Photographer's Note

This is part two of my "Dangerous Hiking Series". As I watched this man scramble over rocks and boulders to get to the spot you see now, I thought to myself, is it really worth your life to get a good view or to get that perfect picture? My heart was pounding watching this guy scramble over what I thought was going to be his last steps, and his wife was egging him on so that she could get a good photo of him. As much as I like this photo, there is no way in hell I would go through what this man went through, I mean, just one miss step or a loose pebble would have sent this man to his death. So what I trying to say here is, HIKE SAFE, use your common sense, and if you don't have any common sense, take up another hobby!!

Below is some information on safely hiking the Grand Canyon I found from the following website:

Have a wonderful and safe Tuesday everyone........Buddy

Grand Canyon hiking is very different from most other backpacking experiences. You will be going downhill at the beginning of your trip when your pack is heaviest; this contributes to blisters and knee and ankle injuries. Even without injury, hikers often develop the "Kaibab Shuffle," an awkward gait that results from sore, inflamed muscles and tendons. Be prepared. Carry a first aid kit that includes materials for blister prevention and treatment, a supportive elastic wrap and, with your doctor's consent, prescription or over the counter medication to reduce inflammation and pain. Pack as light as is reasonable and consider using a hiking stick (cross-country ski poles work well for this purpose).

If you can talk while you are walking, you are walking the perfect speed.

When you huff and puff, your legs, your digestive system, your whole body does not get enough oxygen to function efficiently. Your energy reserves get used up very quickly with this type of metabolism (anaerobic - without enough oxygen), and it creates a lot of waste products. These waste products make your legs feel heavy and make you feel sick. Walking uphill at a pace that allows you to be able to walk and talk will help guarantee that your legs and your body are getting the oxygen that they need to function efficiently (aerobically - with enough oxygen). Because your body will generate fewer of these metabolic waste products, you will be better able to enjoy your hike, and you will feel much better when you reach its end. It may seem like you are walking too slow, but at an aerobic pace (sometimes baby sized steps when the trail is steep) your energy reserves will last many times longer, and you will get there feeling well.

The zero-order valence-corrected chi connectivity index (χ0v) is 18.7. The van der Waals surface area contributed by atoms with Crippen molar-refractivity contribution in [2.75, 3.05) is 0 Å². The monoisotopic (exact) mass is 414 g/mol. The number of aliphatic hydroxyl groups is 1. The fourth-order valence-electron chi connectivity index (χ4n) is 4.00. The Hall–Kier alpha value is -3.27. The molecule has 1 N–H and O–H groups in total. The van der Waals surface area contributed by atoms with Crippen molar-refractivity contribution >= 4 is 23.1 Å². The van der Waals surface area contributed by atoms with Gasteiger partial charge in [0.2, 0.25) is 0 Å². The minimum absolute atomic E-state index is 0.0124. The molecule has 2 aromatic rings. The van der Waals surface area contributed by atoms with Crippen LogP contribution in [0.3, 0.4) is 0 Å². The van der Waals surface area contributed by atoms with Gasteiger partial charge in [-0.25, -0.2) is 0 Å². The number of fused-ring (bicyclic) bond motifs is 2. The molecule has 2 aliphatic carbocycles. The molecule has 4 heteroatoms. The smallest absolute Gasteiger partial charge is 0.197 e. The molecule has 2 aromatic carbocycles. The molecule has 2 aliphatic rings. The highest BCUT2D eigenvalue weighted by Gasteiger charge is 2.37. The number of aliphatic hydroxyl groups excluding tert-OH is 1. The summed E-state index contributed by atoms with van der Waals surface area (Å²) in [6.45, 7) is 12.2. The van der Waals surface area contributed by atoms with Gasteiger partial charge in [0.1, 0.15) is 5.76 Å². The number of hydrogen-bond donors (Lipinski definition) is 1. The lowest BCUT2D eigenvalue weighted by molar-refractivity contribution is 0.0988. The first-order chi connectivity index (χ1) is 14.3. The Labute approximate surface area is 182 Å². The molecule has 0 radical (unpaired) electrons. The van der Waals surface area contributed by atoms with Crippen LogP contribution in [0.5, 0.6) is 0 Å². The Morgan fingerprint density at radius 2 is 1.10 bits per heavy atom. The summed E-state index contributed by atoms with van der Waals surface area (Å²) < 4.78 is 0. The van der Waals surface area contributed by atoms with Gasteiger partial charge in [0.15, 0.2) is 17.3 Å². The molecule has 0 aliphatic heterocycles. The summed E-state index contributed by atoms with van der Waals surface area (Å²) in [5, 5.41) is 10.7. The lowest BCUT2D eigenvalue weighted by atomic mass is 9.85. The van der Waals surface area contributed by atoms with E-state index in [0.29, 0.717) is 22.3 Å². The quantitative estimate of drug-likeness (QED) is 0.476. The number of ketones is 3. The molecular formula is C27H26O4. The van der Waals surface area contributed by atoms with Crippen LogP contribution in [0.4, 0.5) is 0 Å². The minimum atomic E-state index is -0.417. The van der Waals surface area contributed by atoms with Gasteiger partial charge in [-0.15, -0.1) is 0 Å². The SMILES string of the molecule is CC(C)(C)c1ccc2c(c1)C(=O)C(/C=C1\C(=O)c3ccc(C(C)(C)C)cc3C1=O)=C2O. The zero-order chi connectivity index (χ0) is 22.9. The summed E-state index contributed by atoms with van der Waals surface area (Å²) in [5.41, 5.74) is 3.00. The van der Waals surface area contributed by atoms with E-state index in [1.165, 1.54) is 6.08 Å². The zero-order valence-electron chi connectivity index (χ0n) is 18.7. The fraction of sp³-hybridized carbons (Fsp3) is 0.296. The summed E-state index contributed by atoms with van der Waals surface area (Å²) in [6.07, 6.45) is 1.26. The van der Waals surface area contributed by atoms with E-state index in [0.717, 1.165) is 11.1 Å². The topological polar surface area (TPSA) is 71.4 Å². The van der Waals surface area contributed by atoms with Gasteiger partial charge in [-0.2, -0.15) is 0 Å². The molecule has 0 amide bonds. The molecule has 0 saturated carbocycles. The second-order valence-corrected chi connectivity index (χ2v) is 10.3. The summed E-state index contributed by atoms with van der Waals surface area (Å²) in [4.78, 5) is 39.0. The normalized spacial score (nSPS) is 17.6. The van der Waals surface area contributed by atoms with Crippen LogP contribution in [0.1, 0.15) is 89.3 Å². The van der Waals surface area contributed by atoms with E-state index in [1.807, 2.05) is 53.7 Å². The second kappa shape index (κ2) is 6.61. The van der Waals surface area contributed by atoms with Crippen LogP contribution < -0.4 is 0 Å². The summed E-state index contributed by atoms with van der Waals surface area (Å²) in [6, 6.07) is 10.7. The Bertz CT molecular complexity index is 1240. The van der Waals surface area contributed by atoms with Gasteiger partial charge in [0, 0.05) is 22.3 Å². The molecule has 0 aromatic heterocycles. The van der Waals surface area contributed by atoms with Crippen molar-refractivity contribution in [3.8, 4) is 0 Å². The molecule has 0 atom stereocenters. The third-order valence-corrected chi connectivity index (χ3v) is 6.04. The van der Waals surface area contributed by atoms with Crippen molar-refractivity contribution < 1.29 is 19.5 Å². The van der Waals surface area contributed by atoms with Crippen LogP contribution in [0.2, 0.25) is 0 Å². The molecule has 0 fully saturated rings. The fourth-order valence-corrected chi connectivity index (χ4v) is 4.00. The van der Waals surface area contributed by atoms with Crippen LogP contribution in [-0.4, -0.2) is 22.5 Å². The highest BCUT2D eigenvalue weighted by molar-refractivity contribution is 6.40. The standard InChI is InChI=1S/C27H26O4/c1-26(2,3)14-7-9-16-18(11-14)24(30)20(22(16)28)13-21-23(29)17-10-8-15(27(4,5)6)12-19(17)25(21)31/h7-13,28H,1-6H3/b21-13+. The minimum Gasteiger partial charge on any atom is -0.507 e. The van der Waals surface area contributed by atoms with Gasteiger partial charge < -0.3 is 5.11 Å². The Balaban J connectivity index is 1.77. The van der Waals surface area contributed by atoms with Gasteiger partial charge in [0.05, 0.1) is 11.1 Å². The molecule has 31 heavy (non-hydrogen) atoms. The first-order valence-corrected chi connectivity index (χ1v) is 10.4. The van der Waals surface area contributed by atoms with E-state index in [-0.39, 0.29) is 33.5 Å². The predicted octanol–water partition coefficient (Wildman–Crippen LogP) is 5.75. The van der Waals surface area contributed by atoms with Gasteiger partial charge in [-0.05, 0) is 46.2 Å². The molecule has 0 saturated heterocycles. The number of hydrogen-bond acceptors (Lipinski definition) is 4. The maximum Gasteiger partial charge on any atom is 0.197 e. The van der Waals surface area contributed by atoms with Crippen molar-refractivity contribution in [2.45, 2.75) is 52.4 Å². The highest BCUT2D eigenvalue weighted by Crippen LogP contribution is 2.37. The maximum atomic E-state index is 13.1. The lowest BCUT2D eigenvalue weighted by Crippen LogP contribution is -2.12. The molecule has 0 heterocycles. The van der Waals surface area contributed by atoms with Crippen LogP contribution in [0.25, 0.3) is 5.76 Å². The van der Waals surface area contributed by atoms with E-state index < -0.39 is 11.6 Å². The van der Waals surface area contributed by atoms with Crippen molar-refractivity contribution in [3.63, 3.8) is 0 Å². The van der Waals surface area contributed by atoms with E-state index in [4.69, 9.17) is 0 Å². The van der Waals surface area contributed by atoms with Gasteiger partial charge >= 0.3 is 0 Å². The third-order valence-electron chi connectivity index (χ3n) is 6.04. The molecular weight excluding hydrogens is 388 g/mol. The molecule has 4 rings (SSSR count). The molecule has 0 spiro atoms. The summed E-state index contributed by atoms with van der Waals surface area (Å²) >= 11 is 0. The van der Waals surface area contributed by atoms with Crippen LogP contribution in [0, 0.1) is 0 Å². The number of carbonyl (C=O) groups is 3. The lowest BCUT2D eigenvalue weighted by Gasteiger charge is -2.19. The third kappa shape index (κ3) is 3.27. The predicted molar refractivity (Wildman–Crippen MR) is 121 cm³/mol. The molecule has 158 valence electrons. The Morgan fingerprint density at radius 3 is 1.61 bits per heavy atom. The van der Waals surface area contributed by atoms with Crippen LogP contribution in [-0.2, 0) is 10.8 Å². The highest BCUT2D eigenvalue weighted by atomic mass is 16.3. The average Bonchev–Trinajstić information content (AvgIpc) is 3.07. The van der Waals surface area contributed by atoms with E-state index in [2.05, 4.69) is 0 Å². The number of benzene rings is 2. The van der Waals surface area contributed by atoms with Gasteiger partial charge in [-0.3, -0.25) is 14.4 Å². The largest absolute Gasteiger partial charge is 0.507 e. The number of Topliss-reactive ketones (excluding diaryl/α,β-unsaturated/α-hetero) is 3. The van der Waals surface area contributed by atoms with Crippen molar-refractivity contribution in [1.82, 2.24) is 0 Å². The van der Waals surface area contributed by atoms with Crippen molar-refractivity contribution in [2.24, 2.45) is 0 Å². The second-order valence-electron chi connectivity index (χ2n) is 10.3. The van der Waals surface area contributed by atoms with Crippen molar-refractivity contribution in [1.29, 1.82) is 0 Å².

While many hikers have experience in the mountains, the inner canyon is a desert. The hot, dry environment and the hiker's exertion combine to complicate the effects of fatigue. During the summer season when inner canyon temperatures routinely exceed 100 F / 40C, dehydration is common and can lead to heat exhaustion.

Early symptoms of heat exhaustion are minimal or no urination, loss of appetite, and loss of thirst. These symptoms can quickly progress to extreme fatigue, headache, fainting, nausea, and vomiting. While this condition is best prevented by resting, eating, and drinking during one's hike, a hiker can slowly recover by following this same advice once symptoms develop. Full recovery, however, can take days. It is not advisable to hike during mid-day heat. Always carry a flashlight so that hiking after dark is a reasonable alternative.

More serious illnesses associated with desert hiking are water intoxication and heat stroke. Water intoxication (hypernatremia) is an illness that mimics the early symptoms of heat exhaustion, except that urination is frequent, a higher volume than normal, and clear. If left untreated, advanced symptoms include behavioral changes, diarrhea, and unconsciousness; these symptoms often require hospitalization. Water intoxication can occur when a person drinks excessive amounts of water and eats very little or not at all, creating an electrolyte imbalance. To prevent and treat early stages of water intoxication, eat! Consider using one of the many electrolyte drink mixes, such as Gatorade to supplement your water supply.

Heat stroke is a life threatening emergency which can occur when a person hikes through the mid-day heat of an inner canyon summer without taking the time to rest and cool their body. Early symptoms include unusual or illogical behavior, elevated temperature, flushed appearance, and weak, rapid pulse. The condition can rapidly progress to unconsciousness, seizures, and death.

The heat stroke victim must be cooled immediately! Continuously pour water on victim's head and torso, fan to create an evaporative cooling effect, move victim to shade, and remove excessive clothing. The victim needs evacuation to a hospital. Someone should go for help while attempts to cool the victim continue.

It is far better to prevent this situation: avoid the mid-day sun and cool off in shade and inner canyon creeks.

NOTE: Due to extreme cold water temperatures and swift currents, DO NOT attempt to swim in the Colorado River.

Use your water supply to wet your hat and shirt during your hike. Avoid direct exposure of your head and torso to the sun.

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Additional Photos by Buddy Denmark (PecoBud) Gold Star Critiquer/Gold Note Writer [C: 408 W: 0 N: 912] (3824)
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